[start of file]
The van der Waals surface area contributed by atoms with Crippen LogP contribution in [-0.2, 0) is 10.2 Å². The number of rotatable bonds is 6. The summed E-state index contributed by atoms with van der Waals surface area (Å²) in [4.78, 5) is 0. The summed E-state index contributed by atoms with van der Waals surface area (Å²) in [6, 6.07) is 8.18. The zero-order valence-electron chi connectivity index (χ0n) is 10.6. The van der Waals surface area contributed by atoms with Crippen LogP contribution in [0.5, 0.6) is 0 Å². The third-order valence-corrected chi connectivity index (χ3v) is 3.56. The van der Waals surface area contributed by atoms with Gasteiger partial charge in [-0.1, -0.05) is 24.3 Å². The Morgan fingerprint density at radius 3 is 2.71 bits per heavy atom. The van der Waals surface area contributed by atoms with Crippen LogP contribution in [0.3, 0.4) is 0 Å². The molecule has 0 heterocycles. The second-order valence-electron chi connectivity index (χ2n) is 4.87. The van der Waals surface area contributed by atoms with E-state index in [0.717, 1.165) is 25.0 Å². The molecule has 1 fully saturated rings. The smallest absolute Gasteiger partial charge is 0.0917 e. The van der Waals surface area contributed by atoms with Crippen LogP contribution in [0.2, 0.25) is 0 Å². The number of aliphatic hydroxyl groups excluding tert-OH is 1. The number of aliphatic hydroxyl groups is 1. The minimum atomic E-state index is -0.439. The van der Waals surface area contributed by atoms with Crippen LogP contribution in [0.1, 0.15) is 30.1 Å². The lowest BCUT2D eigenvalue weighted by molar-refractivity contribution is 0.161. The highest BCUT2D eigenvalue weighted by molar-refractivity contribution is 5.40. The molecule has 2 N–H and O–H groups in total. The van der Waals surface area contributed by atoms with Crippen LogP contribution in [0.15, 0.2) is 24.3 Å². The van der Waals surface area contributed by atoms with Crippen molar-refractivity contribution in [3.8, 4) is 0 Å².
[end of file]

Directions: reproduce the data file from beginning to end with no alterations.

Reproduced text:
The van der Waals surface area contributed by atoms with Crippen LogP contribution in [-0.2, 0) is 10.2 Å². The number of rotatable bonds is 6. The summed E-state index contributed by atoms with van der Waals surface area (Å²) in [4.78, 5) is 0. The summed E-state index contributed by atoms with van der Waals surface area (Å²) in [6, 6.07) is 8.18. The zero-order valence-electron chi connectivity index (χ0n) is 10.6. The van der Waals surface area contributed by atoms with Crippen LogP contribution in [0.5, 0.6) is 0 Å². The third-order valence-corrected chi connectivity index (χ3v) is 3.56. The van der Waals surface area contributed by atoms with Gasteiger partial charge in [-0.1, -0.05) is 24.3 Å². The Morgan fingerprint density at radius 3 is 2.71 bits per heavy atom. The van der Waals surface area contributed by atoms with Crippen LogP contribution in [0.3, 0.4) is 0 Å². The molecule has 0 heterocycles. The second-order valence-electron chi connectivity index (χ2n) is 4.87. The van der Waals surface area contributed by atoms with E-state index in [0.717, 1.165) is 25.0 Å². The molecule has 1 fully saturated rings. The smallest absolute Gasteiger partial charge is 0.0917 e. The van der Waals surface area contributed by atoms with Crippen LogP contribution in [0.2, 0.25) is 0 Å². The number of aliphatic hydroxyl groups excluding tert-OH is 1. The number of aliphatic hydroxyl groups is 1. The minimum atomic E-state index is -0.439. The van der Waals surface area contributed by atoms with Crippen LogP contribution in [0.1, 0.15) is 30.1 Å². The lowest BCUT2D eigenvalue weighted by molar-refractivity contribution is 0.161. The highest BCUT2D eigenvalue weighted by molar-refractivity contribution is 5.40. The molecule has 2 N–H and O–H groups in total. The van der Waals surface area contributed by atoms with Crippen LogP contribution in [0.15, 0.2) is 24.3 Å². The van der Waals surface area contributed by atoms with Crippen molar-refractivity contribution in [3.8, 4) is 0 Å².